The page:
Update: The climber who fell on Mount Hood was pronounced dead after being flown to a Portland hospital, officials said.
He has not been identified.
A snowcat brought down two male climbers and a woman who couldn’t walk was lowered on a sled by rescuers, Clackamas County sheriff’s spokesman Brian Jensen said Tuesday night.
Three other climbers in a different group were able to descend on their own.
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Initial post: Rescuers hurried to Oregon’s tallest mountain Tuesday after a climber fell nearly 1,000 feet and seven others were stranded near the summit.
Details about how the climber fell were not immediately available, but the Clackamas County Sheriff’s Office said he slid 700 to 1,000 feet from the Hogsback area.
KOIN-TV’s live stream of the rescue showed people performing CPR on the injured climber, whose condition was not immediately known. He was lifted into an Oregon Army National Guard’s Blackhawk helicopter about 1:35 p.m.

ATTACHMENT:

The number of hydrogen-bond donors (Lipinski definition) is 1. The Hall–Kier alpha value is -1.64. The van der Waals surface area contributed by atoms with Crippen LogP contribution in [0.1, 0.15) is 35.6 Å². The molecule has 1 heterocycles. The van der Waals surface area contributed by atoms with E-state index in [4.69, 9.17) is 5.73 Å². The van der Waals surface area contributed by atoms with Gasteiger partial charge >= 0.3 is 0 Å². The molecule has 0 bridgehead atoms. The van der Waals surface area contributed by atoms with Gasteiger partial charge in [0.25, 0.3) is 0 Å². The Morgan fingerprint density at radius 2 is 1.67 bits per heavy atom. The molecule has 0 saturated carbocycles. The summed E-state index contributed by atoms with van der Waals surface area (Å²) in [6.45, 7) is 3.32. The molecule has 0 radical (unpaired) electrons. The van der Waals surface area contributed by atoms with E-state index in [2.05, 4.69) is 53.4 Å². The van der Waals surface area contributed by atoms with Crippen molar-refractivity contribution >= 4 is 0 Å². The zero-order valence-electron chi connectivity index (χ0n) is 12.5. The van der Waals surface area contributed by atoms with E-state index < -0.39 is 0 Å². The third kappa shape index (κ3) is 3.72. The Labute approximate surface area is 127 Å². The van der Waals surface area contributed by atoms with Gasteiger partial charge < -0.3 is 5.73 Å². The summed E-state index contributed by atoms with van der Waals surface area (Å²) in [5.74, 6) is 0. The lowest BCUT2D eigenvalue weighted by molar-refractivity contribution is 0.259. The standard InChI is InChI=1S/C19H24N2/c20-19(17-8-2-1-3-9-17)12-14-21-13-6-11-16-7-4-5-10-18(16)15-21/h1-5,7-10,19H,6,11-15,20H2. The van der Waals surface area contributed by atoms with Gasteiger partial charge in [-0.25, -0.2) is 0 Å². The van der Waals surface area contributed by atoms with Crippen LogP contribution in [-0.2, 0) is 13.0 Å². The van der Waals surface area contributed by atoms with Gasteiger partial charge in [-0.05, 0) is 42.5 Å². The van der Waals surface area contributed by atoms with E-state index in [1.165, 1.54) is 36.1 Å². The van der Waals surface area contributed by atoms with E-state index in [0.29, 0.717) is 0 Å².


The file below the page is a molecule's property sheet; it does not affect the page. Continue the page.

A group of four stranded climbers were also in the Hogsback area near the 11,240-foot summit dealing with falling rock and ice. Hogsback is an 800-foot ridge that leads to the Pearly Gates, ice chutes which guard the summit.
“I don’t know that any advice has been given (to them) yet,” Russell Gubele of Mountain Wave Search and Rescue told the Associated Press. “We have to get some folks on the scene to do some assessing.”
Mount Hood is known as a dangerous peak, mostly because of regular ice and rockfall near the summit. Temperatures were above freezing at Timberline Lodge, where climbers start their ascent. Freezing level was around 9,000 feet, below where the climber fell at 10,500 feet.
“This is the kind of weather conditions and the time of year where you often get falling ice, falling rocks and problems,” Gubele said. “It sounds like the conditions up there are very unsafe right now.”
More than 10,000 people attempt Mount Hood each year, making it the most visited snow-covered peak in the country, according to the U.S. Forest Service.
Stacia Glenn: 253-597-8653